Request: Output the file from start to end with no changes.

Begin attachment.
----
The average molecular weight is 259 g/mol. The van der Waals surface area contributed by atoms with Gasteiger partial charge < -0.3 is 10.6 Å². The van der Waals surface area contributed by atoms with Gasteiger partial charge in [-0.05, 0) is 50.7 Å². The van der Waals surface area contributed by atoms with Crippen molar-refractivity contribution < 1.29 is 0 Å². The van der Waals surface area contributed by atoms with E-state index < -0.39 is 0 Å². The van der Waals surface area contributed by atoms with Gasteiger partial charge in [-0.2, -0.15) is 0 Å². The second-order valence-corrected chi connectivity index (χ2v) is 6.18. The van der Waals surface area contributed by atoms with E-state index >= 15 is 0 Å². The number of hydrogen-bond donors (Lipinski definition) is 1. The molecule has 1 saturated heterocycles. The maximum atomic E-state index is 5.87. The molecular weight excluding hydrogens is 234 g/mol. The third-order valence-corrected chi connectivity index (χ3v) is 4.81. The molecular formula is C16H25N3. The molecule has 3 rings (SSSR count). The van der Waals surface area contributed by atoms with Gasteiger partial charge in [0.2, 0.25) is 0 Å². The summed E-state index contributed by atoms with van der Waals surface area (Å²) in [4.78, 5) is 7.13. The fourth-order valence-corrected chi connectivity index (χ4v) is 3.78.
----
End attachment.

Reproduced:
The average molecular weight is 259 g/mol. The van der Waals surface area contributed by atoms with Gasteiger partial charge < -0.3 is 10.6 Å². The van der Waals surface area contributed by atoms with Gasteiger partial charge in [-0.05, 0) is 50.7 Å². The van der Waals surface area contributed by atoms with Crippen molar-refractivity contribution < 1.29 is 0 Å². The van der Waals surface area contributed by atoms with E-state index < -0.39 is 0 Å². The van der Waals surface area contributed by atoms with Gasteiger partial charge in [-0.2, -0.15) is 0 Å². The second-order valence-corrected chi connectivity index (χ2v) is 6.18. The van der Waals surface area contributed by atoms with E-state index >= 15 is 0 Å². The number of hydrogen-bond donors (Lipinski definition) is 1. The molecule has 1 saturated heterocycles. The maximum atomic E-state index is 5.87. The molecular weight excluding hydrogens is 234 g/mol. The third-order valence-corrected chi connectivity index (χ3v) is 4.81. The molecular formula is C16H25N3. The molecule has 3 rings (SSSR count). The van der Waals surface area contributed by atoms with Gasteiger partial charge in [0.2, 0.25) is 0 Å². The summed E-state index contributed by atoms with van der Waals surface area (Å²) in [4.78, 5) is 7.13. The fourth-order valence-corrected chi connectivity index (χ4v) is 3.78.